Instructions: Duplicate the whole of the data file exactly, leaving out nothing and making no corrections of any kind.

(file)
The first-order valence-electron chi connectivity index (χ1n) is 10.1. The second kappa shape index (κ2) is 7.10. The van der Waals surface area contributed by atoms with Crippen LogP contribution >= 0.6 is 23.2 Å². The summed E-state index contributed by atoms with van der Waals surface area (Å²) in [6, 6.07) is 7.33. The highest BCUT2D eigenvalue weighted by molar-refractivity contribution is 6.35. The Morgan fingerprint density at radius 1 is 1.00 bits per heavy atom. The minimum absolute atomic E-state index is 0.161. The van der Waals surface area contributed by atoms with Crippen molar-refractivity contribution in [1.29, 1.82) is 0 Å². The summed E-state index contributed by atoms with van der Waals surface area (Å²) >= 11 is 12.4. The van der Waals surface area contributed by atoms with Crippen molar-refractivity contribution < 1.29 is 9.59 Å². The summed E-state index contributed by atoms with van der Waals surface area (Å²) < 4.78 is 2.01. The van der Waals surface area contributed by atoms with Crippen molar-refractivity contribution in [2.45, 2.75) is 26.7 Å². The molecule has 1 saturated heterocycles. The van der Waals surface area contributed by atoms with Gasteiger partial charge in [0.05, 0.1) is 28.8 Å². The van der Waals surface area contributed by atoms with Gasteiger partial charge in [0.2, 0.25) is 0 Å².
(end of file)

The first-order valence-electron chi connectivity index (χ1n) is 10.1. The second kappa shape index (κ2) is 7.10. The van der Waals surface area contributed by atoms with Crippen LogP contribution >= 0.6 is 23.2 Å². The summed E-state index contributed by atoms with van der Waals surface area (Å²) in [6, 6.07) is 7.33. The highest BCUT2D eigenvalue weighted by molar-refractivity contribution is 6.35. The Morgan fingerprint density at radius 1 is 1.00 bits per heavy atom. The minimum absolute atomic E-state index is 0.161. The van der Waals surface area contributed by atoms with Crippen molar-refractivity contribution in [1.29, 1.82) is 0 Å². The summed E-state index contributed by atoms with van der Waals surface area (Å²) >= 11 is 12.4. The van der Waals surface area contributed by atoms with Crippen molar-refractivity contribution < 1.29 is 9.59 Å². The summed E-state index contributed by atoms with van der Waals surface area (Å²) < 4.78 is 2.01. The van der Waals surface area contributed by atoms with Crippen molar-refractivity contribution in [2.45, 2.75) is 26.7 Å². The molecule has 1 saturated heterocycles. The van der Waals surface area contributed by atoms with Gasteiger partial charge in [0.05, 0.1) is 28.8 Å². The van der Waals surface area contributed by atoms with Gasteiger partial charge in [0.2, 0.25) is 0 Å².